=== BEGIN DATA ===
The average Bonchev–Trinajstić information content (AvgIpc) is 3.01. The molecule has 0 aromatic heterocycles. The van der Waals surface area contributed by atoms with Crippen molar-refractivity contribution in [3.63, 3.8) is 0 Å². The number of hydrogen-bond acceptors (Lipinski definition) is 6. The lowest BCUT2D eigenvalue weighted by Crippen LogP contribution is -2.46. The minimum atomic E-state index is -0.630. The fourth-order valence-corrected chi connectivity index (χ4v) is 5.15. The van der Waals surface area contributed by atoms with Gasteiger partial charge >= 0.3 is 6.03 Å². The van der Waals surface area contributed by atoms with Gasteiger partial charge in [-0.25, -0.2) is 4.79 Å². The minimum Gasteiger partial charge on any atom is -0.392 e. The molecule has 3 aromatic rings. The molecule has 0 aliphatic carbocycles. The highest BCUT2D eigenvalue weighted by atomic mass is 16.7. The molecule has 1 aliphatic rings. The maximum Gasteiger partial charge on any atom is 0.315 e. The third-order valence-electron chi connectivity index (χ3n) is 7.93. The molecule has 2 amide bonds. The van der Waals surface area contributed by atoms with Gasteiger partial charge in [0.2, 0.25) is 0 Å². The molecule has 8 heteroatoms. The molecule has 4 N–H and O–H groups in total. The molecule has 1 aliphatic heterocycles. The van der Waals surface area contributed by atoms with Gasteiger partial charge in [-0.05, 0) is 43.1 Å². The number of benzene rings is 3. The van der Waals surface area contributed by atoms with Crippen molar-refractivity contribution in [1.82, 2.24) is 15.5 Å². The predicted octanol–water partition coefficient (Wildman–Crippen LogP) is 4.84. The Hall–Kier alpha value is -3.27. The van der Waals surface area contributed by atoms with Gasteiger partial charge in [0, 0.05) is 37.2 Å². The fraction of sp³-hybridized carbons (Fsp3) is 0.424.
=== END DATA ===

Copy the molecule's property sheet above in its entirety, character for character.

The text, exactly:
The average Bonchev–Trinajstić information content (AvgIpc) is 3.01. The molecule has 0 aromatic heterocycles. The van der Waals surface area contributed by atoms with Crippen molar-refractivity contribution in [3.63, 3.8) is 0 Å². The number of hydrogen-bond acceptors (Lipinski definition) is 6. The lowest BCUT2D eigenvalue weighted by Crippen LogP contribution is -2.46. The minimum atomic E-state index is -0.630. The fourth-order valence-corrected chi connectivity index (χ4v) is 5.15. The van der Waals surface area contributed by atoms with Gasteiger partial charge >= 0.3 is 6.03 Å². The van der Waals surface area contributed by atoms with Gasteiger partial charge in [-0.25, -0.2) is 4.79 Å². The minimum Gasteiger partial charge on any atom is -0.392 e. The molecule has 3 aromatic rings. The molecule has 0 aliphatic carbocycles. The highest BCUT2D eigenvalue weighted by atomic mass is 16.7. The molecule has 1 aliphatic rings. The maximum Gasteiger partial charge on any atom is 0.315 e. The third-order valence-electron chi connectivity index (χ3n) is 7.93. The molecule has 2 amide bonds. The van der Waals surface area contributed by atoms with Gasteiger partial charge in [0.2, 0.25) is 0 Å². The molecule has 8 heteroatoms. The molecule has 4 N–H and O–H groups in total. The molecule has 1 aliphatic heterocycles. The van der Waals surface area contributed by atoms with Gasteiger partial charge in [-0.05, 0) is 43.1 Å². The number of benzene rings is 3. The van der Waals surface area contributed by atoms with Crippen molar-refractivity contribution in [1.82, 2.24) is 15.5 Å². The predicted octanol–water partition coefficient (Wildman–Crippen LogP) is 4.84. The Hall–Kier alpha value is -3.27. The van der Waals surface area contributed by atoms with Gasteiger partial charge in [0, 0.05) is 37.2 Å². The fraction of sp³-hybridized carbons (Fsp3) is 0.424.